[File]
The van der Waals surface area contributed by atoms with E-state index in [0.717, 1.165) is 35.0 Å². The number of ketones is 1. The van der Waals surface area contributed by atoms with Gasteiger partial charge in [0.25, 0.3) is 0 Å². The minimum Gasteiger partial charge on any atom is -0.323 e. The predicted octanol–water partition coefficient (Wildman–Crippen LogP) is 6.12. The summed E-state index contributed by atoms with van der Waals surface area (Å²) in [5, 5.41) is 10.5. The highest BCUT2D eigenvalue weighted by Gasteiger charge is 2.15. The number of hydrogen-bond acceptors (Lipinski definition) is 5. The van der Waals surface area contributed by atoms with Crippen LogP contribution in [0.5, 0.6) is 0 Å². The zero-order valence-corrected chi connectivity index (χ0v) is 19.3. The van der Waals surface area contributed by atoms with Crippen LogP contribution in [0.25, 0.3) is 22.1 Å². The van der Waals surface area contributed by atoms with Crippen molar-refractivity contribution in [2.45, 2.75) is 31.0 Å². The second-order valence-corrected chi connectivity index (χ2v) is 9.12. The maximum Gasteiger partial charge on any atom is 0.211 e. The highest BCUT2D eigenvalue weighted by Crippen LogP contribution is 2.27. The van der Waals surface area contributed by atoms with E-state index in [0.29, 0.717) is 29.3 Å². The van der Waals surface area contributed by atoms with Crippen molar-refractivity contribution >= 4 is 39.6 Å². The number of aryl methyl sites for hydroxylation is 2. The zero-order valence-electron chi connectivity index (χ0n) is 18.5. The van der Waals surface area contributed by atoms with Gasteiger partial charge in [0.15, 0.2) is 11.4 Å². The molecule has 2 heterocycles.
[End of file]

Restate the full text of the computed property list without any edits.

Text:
The van der Waals surface area contributed by atoms with E-state index in [0.717, 1.165) is 35.0 Å². The number of ketones is 1. The van der Waals surface area contributed by atoms with Gasteiger partial charge in [0.25, 0.3) is 0 Å². The minimum Gasteiger partial charge on any atom is -0.323 e. The predicted octanol–water partition coefficient (Wildman–Crippen LogP) is 6.12. The summed E-state index contributed by atoms with van der Waals surface area (Å²) in [5, 5.41) is 10.5. The highest BCUT2D eigenvalue weighted by Gasteiger charge is 2.15. The number of hydrogen-bond acceptors (Lipinski definition) is 5. The van der Waals surface area contributed by atoms with Crippen LogP contribution in [0.5, 0.6) is 0 Å². The zero-order valence-corrected chi connectivity index (χ0v) is 19.3. The van der Waals surface area contributed by atoms with Crippen LogP contribution in [0.25, 0.3) is 22.1 Å². The van der Waals surface area contributed by atoms with Crippen molar-refractivity contribution in [2.45, 2.75) is 31.0 Å². The second-order valence-corrected chi connectivity index (χ2v) is 9.12. The maximum Gasteiger partial charge on any atom is 0.211 e. The highest BCUT2D eigenvalue weighted by Crippen LogP contribution is 2.27. The van der Waals surface area contributed by atoms with E-state index in [0.29, 0.717) is 29.3 Å². The van der Waals surface area contributed by atoms with Crippen molar-refractivity contribution >= 4 is 39.6 Å². The number of aryl methyl sites for hydroxylation is 2. The zero-order valence-electron chi connectivity index (χ0n) is 18.5. The van der Waals surface area contributed by atoms with Gasteiger partial charge in [0.15, 0.2) is 11.4 Å². The molecule has 2 heterocycles.